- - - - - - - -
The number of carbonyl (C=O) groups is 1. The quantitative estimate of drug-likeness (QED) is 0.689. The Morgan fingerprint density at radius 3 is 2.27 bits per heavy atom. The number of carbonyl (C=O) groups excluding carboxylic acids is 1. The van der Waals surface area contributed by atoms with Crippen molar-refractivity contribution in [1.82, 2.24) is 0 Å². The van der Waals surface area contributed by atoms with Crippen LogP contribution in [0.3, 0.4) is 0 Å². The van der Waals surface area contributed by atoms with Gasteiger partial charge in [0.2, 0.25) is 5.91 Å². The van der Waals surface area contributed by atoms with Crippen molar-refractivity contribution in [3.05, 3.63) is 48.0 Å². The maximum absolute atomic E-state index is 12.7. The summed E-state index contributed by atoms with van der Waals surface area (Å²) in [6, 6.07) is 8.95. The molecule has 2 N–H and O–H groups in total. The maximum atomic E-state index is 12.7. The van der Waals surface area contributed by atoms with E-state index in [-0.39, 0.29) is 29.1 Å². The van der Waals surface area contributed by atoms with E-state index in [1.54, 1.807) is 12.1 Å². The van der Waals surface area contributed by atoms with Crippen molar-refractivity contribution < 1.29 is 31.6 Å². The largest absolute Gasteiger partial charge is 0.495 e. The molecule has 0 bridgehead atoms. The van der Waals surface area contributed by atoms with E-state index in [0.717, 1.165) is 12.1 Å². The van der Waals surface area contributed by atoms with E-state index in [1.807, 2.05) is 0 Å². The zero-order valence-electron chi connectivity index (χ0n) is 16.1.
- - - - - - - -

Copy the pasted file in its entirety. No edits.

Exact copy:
The number of carbonyl (C=O) groups is 1. The quantitative estimate of drug-likeness (QED) is 0.689. The Morgan fingerprint density at radius 3 is 2.27 bits per heavy atom. The number of carbonyl (C=O) groups excluding carboxylic acids is 1. The van der Waals surface area contributed by atoms with Crippen molar-refractivity contribution in [1.82, 2.24) is 0 Å². The van der Waals surface area contributed by atoms with Crippen LogP contribution in [0.3, 0.4) is 0 Å². The van der Waals surface area contributed by atoms with Gasteiger partial charge in [0.2, 0.25) is 5.91 Å². The van der Waals surface area contributed by atoms with Crippen molar-refractivity contribution in [3.05, 3.63) is 48.0 Å². The maximum absolute atomic E-state index is 12.7. The summed E-state index contributed by atoms with van der Waals surface area (Å²) in [6, 6.07) is 8.95. The molecule has 2 N–H and O–H groups in total. The maximum atomic E-state index is 12.7. The van der Waals surface area contributed by atoms with E-state index in [-0.39, 0.29) is 29.1 Å². The van der Waals surface area contributed by atoms with E-state index in [1.54, 1.807) is 12.1 Å². The van der Waals surface area contributed by atoms with Crippen molar-refractivity contribution < 1.29 is 31.6 Å². The largest absolute Gasteiger partial charge is 0.495 e. The molecule has 0 bridgehead atoms. The van der Waals surface area contributed by atoms with E-state index in [0.717, 1.165) is 12.1 Å². The van der Waals surface area contributed by atoms with E-state index in [1.807, 2.05) is 0 Å². The zero-order valence-electron chi connectivity index (χ0n) is 16.1.